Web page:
Remember!

 

The creator of the universe does not wear a crown, and we are not seek glory as we struggle on the way toward salvation. Following Jesus we are meant to seek out the lowest of the low, not the highest heaven, seeking to serve those in the deepest dark and return them to the light of love.

 

When you are in the darkness God will hear you, God is with you.

 

Consider the Gospel reading for today.

 

This parable represents the true teaching of the church.

 

It is one of the most commonly repeated themes, it is a message to every person who would claim to be a follower and teacher of the way.

 

If you follow the teaching of Jesus you will be rewarded; you receive your reward through the simple act of following. By keeping to the way, you bring Heaven to earth.

 

The way is not toilsome, though it may require a lifetime of work; the way is gift that when received, is shared with others.

 

In following the way, we do not layup treasures in Heaven; we do not amass wealth, privilege or honors. Such concerns do not belong to the way.

 

God, the creator of the universe rejoices and gives the same blessing to the first as God does to the last.

 

In the eyes of God, the bishop is the same as the priest, the priest the same as the parishioner, they merely have different duties, they are each beloved by God, just as the sinner is loved in equal measure to the saint.

 

 

First Reading – Isaiah 55:6-9 ©

 

My Thoughts Are Not Your Thoughts

 

Seek the Lord while he is still to be found, call to him while he is still near.

 

Let the wicked man abandon his way, the evil man his thoughts.

 

Let him turn back to the Lord who will take pity on him, to our God who is rich in forgiving; for my thoughts are not your thoughts, my ways not your ways – it is the Lord who speaks.

 

Yes, the heavens are as high above earth as my ways are above your ways, my thoughts above your thoughts.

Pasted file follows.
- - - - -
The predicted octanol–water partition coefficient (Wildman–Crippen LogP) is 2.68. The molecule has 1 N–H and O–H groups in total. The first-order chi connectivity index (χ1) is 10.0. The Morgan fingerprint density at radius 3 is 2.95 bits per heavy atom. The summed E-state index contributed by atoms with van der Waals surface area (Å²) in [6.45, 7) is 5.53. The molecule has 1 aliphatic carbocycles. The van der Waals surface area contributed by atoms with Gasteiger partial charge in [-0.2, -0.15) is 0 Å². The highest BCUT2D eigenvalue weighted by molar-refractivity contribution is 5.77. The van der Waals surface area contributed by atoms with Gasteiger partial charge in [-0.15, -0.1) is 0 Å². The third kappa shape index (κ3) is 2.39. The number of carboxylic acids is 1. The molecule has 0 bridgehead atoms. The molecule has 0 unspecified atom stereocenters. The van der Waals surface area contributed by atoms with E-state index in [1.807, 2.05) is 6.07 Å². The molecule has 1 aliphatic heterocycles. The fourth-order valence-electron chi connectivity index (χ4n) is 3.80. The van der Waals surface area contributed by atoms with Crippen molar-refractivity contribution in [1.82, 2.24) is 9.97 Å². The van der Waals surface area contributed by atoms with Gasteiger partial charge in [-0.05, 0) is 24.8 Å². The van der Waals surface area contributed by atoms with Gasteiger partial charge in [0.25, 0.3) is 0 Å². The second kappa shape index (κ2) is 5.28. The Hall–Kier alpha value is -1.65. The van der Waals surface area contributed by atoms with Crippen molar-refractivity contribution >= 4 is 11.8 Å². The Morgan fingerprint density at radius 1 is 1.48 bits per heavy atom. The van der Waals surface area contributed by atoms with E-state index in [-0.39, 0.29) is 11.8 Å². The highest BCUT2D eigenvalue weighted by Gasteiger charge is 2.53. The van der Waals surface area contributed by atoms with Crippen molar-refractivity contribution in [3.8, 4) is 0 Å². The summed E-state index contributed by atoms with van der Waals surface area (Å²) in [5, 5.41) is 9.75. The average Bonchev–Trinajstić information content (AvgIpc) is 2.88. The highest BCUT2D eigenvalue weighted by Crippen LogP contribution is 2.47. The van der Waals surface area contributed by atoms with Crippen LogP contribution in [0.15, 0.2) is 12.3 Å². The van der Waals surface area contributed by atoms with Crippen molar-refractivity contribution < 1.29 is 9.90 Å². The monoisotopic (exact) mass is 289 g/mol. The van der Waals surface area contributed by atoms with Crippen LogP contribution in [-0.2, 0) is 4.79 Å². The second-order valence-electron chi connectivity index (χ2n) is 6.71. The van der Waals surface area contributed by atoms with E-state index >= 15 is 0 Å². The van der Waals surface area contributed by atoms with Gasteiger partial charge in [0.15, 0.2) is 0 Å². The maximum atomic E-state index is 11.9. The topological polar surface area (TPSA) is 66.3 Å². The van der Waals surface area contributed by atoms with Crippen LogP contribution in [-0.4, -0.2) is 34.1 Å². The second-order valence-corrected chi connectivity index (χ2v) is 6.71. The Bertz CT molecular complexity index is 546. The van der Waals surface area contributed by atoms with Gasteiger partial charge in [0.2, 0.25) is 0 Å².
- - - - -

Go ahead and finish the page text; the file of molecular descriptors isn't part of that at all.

Responsorial Psalm – Psalm 144(145):2-3, 8-9, 17-18 ©

 

The Lord is close to all who call him.

 

I will bless you day after day

  and praise your name for ever.

The Lord is great, highly to be praised,

  his greatness cannot be measured.

 

The Lord is close to all who call him.

 

The Lord is kind and full of compassion,

  slow to anger, abounding in love.

How good is the Lord to all,

  compassionate to all his creatures.

 

The Lord is close to all who call him.

 

The Lord is just in all his ways

  and loving in all his deeds.

He is close to all who call him,

  who call on him from their hearts.

 

The Lord is close to all who call him.

 

 

Second Reading – Philippians 1:20-24, 27 ©

 

Life to Me Is Christ; but Death Would Bring Me More

 

Christ will be glorified in my body, whether by my life or by my death. Life to me, of course, is Christ, but then death would bring me something more; but then again, if living in this body means doing work which is having good results – I do not know what I should choose. I am caught in this dilemma: I want to be gone and be with Christ, which would be very much the better, but for me to stay alive in this body is a more urgent need for your sake.